A single MAC port typically has multiple egress task queues, wherein each queue represents a different packet class (e.g., high-priority, low-priority). An egress task queue typically is associated with one and only one MAC port. When a packet is enqueued to a particular MAC port, it is enqueued in only one of the egress task queues associated with that MAC port.

Next, at step 516, egress packet processor 404 within pack processor 304 processes (e.g., inserts VLAN tags) the received packet for transmission. Next, at step 518, one or more MAC port(s) 302 transmit the received packet. When transmission is complete, at step 520, the received packet is deleted from the shared packet buffer by shared scheduling logic CH, queues are updated, and processing terminates at step 522.

In addition to participating in switching process 500, shared bridging logic 306 also performs background aging of records in the shared bridging table. The shared bridging logic periodically scans the records of the shared bridging table and deletes records that match one or more criteria, e.g., records that have not be accessed within the last x seconds, where x is a pre-defined threshold.

A disadvantage of the architecture of switch 300 of FIG. 3 is that certain critical operations (e.g., bridging-table lookups/updates, ACL-table lookups, enqueuing of packets for transmission) are performed by shared, centralized resources, e.g., shared bridging logic 306, shared ACL logic 310, shared scheduling logic 316. Thus, the logic and associated resources are typically designed for a specific switch throughput. For example, the shared bridging/ACL/scheduling logic and associated shared tables for a switch capable of transmitting and receiving 10 gigabits per second (10 Gb) are fundamentally different from the corresponding logic and associated resources for a 100 Gb switch. In other words, the logic and resources for a 100 Gb switch are not merely ten times the logic/resources of a 10 Gb switch. In yet other words, the architecture of switch 300 is not scalable, but must be re-designed for different throughput scenarios.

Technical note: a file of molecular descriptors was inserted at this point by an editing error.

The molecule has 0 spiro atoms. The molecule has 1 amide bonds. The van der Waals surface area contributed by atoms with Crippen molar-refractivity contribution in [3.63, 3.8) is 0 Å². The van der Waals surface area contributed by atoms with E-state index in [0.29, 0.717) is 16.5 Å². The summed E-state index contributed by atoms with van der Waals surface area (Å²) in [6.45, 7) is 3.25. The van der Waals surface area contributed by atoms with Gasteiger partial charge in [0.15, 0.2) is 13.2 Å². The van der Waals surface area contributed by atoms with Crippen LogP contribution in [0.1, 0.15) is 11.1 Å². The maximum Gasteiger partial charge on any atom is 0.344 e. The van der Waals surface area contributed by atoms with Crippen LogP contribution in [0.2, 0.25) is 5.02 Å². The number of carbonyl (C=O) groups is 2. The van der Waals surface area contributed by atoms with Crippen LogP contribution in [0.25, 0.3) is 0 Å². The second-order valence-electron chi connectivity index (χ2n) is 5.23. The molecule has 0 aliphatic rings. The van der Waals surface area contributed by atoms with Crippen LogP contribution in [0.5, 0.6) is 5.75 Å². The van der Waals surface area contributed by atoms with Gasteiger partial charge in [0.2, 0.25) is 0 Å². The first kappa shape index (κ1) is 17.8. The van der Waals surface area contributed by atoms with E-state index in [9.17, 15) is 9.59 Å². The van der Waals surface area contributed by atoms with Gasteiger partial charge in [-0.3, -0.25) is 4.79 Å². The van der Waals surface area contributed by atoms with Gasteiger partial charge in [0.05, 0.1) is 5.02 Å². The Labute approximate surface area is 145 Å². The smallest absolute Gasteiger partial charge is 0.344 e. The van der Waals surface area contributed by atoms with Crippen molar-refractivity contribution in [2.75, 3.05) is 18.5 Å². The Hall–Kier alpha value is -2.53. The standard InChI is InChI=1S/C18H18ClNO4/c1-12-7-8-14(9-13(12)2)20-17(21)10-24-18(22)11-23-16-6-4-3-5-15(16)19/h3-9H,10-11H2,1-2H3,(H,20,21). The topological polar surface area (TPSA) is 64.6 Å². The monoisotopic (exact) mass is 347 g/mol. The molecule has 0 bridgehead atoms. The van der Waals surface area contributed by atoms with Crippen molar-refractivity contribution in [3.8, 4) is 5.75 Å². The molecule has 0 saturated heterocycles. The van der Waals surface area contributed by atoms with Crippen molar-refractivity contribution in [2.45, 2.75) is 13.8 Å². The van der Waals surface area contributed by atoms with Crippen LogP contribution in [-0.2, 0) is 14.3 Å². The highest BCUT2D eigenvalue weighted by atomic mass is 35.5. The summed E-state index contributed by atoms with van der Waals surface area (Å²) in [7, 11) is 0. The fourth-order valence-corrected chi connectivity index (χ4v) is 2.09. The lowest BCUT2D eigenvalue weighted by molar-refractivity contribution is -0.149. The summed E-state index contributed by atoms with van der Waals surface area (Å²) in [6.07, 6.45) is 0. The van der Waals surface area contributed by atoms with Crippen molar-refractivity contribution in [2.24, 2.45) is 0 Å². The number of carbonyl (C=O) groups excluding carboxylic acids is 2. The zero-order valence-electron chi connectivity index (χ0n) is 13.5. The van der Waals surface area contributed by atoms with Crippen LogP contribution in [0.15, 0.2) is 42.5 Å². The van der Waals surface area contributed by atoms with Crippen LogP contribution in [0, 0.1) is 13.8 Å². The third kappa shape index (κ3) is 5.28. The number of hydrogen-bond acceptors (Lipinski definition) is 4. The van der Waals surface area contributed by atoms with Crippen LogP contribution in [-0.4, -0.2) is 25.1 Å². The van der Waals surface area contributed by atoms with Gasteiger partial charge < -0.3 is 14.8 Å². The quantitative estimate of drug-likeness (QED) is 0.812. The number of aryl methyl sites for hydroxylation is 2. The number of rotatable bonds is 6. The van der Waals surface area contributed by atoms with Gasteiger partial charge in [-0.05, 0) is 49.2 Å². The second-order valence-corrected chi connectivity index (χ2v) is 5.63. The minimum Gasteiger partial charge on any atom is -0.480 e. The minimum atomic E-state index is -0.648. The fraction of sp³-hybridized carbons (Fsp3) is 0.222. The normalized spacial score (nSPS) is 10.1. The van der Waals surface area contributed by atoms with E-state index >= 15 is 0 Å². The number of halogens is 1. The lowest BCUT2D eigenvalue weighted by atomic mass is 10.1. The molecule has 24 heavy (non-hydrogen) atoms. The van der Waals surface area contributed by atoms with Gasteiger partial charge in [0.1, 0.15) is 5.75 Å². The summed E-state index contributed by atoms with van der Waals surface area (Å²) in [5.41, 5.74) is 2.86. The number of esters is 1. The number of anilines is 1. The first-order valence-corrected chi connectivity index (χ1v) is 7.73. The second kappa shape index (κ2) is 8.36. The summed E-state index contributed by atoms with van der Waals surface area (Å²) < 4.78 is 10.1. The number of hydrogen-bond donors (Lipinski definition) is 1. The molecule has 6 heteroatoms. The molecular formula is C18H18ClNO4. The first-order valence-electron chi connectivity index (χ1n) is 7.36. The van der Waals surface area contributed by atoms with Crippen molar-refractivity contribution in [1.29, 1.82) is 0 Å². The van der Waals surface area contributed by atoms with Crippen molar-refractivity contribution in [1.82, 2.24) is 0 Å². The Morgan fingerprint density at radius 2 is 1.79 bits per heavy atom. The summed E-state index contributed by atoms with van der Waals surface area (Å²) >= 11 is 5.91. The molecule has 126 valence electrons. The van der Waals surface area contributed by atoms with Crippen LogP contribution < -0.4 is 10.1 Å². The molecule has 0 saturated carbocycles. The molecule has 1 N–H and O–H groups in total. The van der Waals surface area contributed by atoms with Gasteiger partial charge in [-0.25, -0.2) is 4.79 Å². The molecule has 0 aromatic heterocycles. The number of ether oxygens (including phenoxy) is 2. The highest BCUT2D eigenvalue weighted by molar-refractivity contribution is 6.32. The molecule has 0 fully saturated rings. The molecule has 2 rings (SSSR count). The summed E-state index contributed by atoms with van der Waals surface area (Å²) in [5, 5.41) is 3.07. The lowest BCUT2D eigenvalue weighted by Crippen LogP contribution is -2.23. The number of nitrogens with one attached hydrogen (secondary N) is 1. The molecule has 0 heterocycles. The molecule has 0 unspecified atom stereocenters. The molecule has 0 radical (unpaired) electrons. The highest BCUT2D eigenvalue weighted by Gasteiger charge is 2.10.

Embodiments of the present invention are scalable packet switches. The switches comprise a multiport memory connected to two or more switch engines. Each switch engine supports one or more MAC ports. Each switch engine comprises various logic modules (e.g., bridging logic, ACL logic, scheduling logic) and stores data associated with those logic modules (e.g., bridging table entries, ACL table entries, received packets) either in the multiport memory or in memory local to the switch engine. The two or more switch engines are connected to each other via an engine communication ring.

Each switch engine independently and in parallel performs critical operations such as making bridging decisions, rendering ACL decisions, and scheduling packets for transmission. As such, there are fewer centralized logic modules and associated resources. Thus, designing a switch that can handle a specific throughput value requires less re-engineering, and typically involves little more than (1) including the requisite number of switch engines and (2) increasing the multiport memory to the requisite size.

FIG. 6 is a block diagram of Ethernet switch 600 according to one embodiment of the present invention. Switch 600 comprises two or more MAC ports 602, two or more corresponding switch engines 604, a multiport memory (MM) manager 610, and multiport memory 620. Multiport memory 620 comprises shared bridging table 624, shared packet buffer 626, and two or more egress task queues 622. MAC ports 602, shared bridging table 624, shared packet buffer 626, and egress task queues 622 are analogous to MAC ports 302, shared bridging 308, shared packet buffer 320, and egress task queues 318 of FIG. 3, respectively.